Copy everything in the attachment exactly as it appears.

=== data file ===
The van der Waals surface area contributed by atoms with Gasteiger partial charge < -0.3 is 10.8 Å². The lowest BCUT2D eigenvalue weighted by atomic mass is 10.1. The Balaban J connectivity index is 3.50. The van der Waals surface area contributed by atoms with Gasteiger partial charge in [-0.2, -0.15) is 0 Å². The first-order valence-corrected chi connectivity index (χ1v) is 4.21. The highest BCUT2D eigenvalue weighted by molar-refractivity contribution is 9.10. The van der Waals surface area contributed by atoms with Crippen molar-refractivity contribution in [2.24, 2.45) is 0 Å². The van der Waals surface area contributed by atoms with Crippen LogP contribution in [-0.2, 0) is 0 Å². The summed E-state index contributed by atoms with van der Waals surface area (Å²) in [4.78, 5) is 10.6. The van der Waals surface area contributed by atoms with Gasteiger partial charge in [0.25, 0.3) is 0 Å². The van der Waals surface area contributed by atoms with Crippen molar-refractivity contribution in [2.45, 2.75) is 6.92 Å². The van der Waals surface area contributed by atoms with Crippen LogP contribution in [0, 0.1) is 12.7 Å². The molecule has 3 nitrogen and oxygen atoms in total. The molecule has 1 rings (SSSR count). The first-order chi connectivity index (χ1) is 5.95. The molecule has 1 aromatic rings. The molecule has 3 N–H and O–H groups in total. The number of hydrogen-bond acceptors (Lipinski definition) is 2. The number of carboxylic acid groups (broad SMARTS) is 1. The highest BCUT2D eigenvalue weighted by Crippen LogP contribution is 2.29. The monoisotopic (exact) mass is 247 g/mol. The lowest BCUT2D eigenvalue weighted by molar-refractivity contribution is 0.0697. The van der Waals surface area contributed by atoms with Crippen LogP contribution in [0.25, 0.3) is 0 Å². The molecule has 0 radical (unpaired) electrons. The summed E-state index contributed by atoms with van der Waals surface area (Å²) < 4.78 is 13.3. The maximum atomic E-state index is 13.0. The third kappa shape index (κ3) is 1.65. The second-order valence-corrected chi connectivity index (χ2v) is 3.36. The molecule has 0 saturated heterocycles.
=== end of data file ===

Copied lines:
The van der Waals surface area contributed by atoms with Gasteiger partial charge < -0.3 is 10.8 Å². The lowest BCUT2D eigenvalue weighted by atomic mass is 10.1. The Balaban J connectivity index is 3.50. The van der Waals surface area contributed by atoms with Gasteiger partial charge in [-0.2, -0.15) is 0 Å². The first-order valence-corrected chi connectivity index (χ1v) is 4.21. The highest BCUT2D eigenvalue weighted by molar-refractivity contribution is 9.10. The van der Waals surface area contributed by atoms with Crippen molar-refractivity contribution in [2.24, 2.45) is 0 Å². The van der Waals surface area contributed by atoms with Crippen LogP contribution in [-0.2, 0) is 0 Å². The summed E-state index contributed by atoms with van der Waals surface area (Å²) in [4.78, 5) is 10.6. The van der Waals surface area contributed by atoms with Gasteiger partial charge in [0.25, 0.3) is 0 Å². The van der Waals surface area contributed by atoms with Crippen molar-refractivity contribution in [2.45, 2.75) is 6.92 Å². The van der Waals surface area contributed by atoms with Crippen LogP contribution in [0, 0.1) is 12.7 Å². The molecule has 3 nitrogen and oxygen atoms in total. The molecule has 1 rings (SSSR count). The first-order chi connectivity index (χ1) is 5.95. The molecule has 1 aromatic rings. The molecule has 3 N–H and O–H groups in total. The number of hydrogen-bond acceptors (Lipinski definition) is 2. The number of carboxylic acid groups (broad SMARTS) is 1. The highest BCUT2D eigenvalue weighted by Crippen LogP contribution is 2.29. The monoisotopic (exact) mass is 247 g/mol. The lowest BCUT2D eigenvalue weighted by molar-refractivity contribution is 0.0697. The van der Waals surface area contributed by atoms with Crippen LogP contribution in [0.25, 0.3) is 0 Å². The molecule has 0 radical (unpaired) electrons. The summed E-state index contributed by atoms with van der Waals surface area (Å²) < 4.78 is 13.3. The maximum atomic E-state index is 13.0. The third kappa shape index (κ3) is 1.65. The second-order valence-corrected chi connectivity index (χ2v) is 3.36. The molecule has 0 saturated heterocycles.